As the rest of Washington fixated on tax reform and a new Federal Reserve chair last week, the Treasury Department unveiled a borrowing strategy lacking fanfare but having potentially big implications for the bond market and the U.S. economy.
In a step that could limit upward pressure on long-term interest rates from bigger budget deficits and a reduced Fed balance sheet, the Treasury will break from a policy in place since 2009 and stop attempting to lengthen the maturity of the government’s debt.
“The Treasury is trying to avoid making the mistake of throwing out long-maturity debt where there isn’t sufficient demand, which could really steepen the yield curve,” said Gene Tannuzzo, a money manager at Columbia Threadneedle Investments, which oversees $484 billion. It “seems to be making an effort to avoid a yield shock.”
That’s important for the health of the economy. Yields on longer-term Treasury debt serve as benchmarks for everyone from home buyers to corporate treasurers. A “steepening is where we could get into problems with the housing market,” Tannuzzo said.
It’s probably also welcome at the Fed, which has begun to slowly reduce its balance sheet by not rolling over some of the maturing Treasury and mortgage-backed securities in its portfolio. Fed policy makers have gone out of their way to make the unwind as painless as possible for the bond market—and the Treasury’s new approach will help in that regard.
The shift comes as a surprise. It wasn’t that long ago that Treasury Secretary Steven Mnuchin was talking about issuing an ultra-long bond with a maturity of more than 30 years. While Mnuchin signaled he was backing away from that idea in a Bloomberg interview late last month, Treasury officials went further in the department’s quarterly refunding announcement last week.
“We’re looking at kind of a stabilization from here” in the weighted average maturity (WAM) of Treasury debt, acting Assistant Secretary for Financial Markets Monique Rollins said at a press briefing in Washington on Nov. 1.
The average maturity of the $14 trillion-plus in marketable Treasury debt outstanding was at a near multidecade high of more than 70 months on Sept. 30. That’s up from 49 months in December 2008 and is above the 60-month historical average dating back to 1980. But it’s still about a year less than the average of the Group of Seven industrial nations, according to data compiled by the International Monetary Fund.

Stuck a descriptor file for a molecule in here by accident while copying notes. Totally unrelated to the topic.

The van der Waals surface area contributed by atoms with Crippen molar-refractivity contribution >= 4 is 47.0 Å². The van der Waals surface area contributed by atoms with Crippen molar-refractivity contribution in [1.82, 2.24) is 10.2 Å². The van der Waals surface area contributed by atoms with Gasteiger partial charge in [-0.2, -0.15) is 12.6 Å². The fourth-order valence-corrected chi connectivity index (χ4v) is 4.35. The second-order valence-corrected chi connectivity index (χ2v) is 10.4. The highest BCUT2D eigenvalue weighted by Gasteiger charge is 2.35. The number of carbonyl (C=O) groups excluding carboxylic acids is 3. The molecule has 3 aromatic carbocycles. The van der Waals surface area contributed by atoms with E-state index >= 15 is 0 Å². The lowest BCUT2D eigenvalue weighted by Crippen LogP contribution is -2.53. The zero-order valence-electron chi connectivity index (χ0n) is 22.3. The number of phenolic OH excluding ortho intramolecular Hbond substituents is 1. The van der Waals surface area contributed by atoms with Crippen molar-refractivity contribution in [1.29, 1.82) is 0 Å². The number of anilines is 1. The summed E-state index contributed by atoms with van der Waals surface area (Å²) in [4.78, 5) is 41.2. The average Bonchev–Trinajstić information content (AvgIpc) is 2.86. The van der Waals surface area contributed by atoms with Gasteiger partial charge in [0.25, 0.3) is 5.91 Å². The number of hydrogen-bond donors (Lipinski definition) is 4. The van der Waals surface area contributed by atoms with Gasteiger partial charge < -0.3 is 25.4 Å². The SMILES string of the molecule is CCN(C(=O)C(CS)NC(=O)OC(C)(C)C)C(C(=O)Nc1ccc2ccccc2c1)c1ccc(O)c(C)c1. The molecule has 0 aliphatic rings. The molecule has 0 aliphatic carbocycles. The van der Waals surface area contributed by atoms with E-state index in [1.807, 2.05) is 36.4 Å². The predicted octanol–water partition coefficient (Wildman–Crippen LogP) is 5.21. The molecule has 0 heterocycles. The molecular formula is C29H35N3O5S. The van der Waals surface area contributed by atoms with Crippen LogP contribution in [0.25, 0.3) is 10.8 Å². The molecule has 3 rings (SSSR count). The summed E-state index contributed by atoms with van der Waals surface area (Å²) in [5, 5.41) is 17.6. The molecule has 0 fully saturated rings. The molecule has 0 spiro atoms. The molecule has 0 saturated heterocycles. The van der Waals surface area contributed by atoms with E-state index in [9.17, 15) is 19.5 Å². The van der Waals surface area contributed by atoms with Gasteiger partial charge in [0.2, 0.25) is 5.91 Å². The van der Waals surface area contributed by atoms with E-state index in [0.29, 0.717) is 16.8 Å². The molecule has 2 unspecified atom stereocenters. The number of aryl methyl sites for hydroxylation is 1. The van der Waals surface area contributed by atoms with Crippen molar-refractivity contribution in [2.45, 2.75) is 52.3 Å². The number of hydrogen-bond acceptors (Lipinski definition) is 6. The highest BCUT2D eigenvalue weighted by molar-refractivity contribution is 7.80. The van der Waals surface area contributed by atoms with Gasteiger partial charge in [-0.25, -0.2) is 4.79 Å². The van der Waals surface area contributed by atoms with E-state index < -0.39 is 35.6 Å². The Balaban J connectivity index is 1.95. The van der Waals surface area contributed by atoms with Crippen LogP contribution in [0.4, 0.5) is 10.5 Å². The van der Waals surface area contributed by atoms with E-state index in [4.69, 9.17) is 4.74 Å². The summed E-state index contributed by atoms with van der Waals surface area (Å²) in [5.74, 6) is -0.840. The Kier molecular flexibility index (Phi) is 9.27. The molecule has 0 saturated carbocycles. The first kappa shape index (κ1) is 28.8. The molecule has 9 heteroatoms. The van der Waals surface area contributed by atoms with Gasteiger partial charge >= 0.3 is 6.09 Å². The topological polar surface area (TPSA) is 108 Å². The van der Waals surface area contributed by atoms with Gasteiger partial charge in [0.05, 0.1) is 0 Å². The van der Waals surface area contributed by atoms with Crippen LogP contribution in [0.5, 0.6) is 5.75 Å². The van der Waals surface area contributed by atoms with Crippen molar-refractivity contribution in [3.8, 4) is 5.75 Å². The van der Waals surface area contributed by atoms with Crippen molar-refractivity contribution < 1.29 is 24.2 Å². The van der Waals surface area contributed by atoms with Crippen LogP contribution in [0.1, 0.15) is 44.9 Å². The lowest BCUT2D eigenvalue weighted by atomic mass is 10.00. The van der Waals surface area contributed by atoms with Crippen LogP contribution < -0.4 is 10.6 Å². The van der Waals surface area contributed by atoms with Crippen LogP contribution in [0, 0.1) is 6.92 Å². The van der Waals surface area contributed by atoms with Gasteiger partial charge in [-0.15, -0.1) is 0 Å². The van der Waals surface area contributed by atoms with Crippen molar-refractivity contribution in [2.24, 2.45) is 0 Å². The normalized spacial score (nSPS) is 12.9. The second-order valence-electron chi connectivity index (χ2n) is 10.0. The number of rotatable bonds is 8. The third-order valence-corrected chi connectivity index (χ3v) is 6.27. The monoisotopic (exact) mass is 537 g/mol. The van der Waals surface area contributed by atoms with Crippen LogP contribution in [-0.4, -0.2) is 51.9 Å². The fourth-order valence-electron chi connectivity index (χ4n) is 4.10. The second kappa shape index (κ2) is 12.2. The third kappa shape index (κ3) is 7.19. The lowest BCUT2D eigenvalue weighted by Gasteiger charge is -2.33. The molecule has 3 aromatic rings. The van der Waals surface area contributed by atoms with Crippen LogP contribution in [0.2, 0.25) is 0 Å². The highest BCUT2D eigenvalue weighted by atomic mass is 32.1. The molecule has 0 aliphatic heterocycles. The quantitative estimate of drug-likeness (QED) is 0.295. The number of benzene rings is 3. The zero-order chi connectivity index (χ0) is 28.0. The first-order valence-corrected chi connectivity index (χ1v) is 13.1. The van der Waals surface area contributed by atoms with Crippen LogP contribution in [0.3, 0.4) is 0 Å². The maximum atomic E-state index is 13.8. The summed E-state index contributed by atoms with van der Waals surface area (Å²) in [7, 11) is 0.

The Treasury maintained its longer-term debt sales at $62 billion this quarter for the seventh straight time, opting to meet any increased financing needs from run-offs by the Fed through the sale of bills. The yield curve flattened in response as the attraction of holding longer-term Treasuries grew.
The department’s decision means that “at least initially, the Treasury is completely offsetting the impact of the Fed unwind” on long-term interest rates, said Seth Carpenter, chief U.S. economist at UBS Securities and a former Fed and Treasury official.
The central bank began reducing its holdings of Treasury and mortgage-backed securities in October, initially limiting the monthly draw-down to $6 billion of the former and $4 billion of the latter. The caps will be gradually increased to an eventual $30 billion for Treasuries and $20 billion for housing debt.
The alteration in the Treasury’s approach doesn’t mean the bond market will be spared from having to digest extra supply as the Fed unwind continues and budget deficits increase on the back of potential tax cuts. Indeed, Treasury officials last week flagged the likelihood of stepped-up sales in future refundings. The department will “look at raising auction sizes,” Rollins said.
What it does mean though is that Treasury won’t be actively adding to the pressure on the long end.
“The risk of disproportionate increases in long-end borrowing has faded,” is how Lou Crandall, chief economist at Wrightson ICAP, put it in a Nov. 6 note to clients.
That’s in contrast to the situation that prevailed after the financial crisis. Faced with $1 trillion plus budget deficits at a time when rates were also near record lows, the Treasury ramped up auctions of longer-dated securities with an aim to also lock in low funding costs for years to come.
That led to criticism—most prominently by former Treasury Secretary Lawrence Summers—that the department was working at cross-purposes with the Fed, which at that time was aggressively trying to bring down long-term interest rates by buying bonds through its quantitative easing programs.
In announcing the change in its borrowing strategy, Treasury officials also appeared to de-emphasize the concept of weighted average maturity as a lodestone for debt policy, making clear that the focus instead was on getting the best deal for the taxpayer in the long run.
Carpenter, who oversaw debt sales when he was at Treasury from 2014 to 2016, called the change a “good thing.”
“Interest expense is a huge share of the deficit,” he said. “The Treasury’s recent statement shows their objective to fund the government at the lowest cost over time.”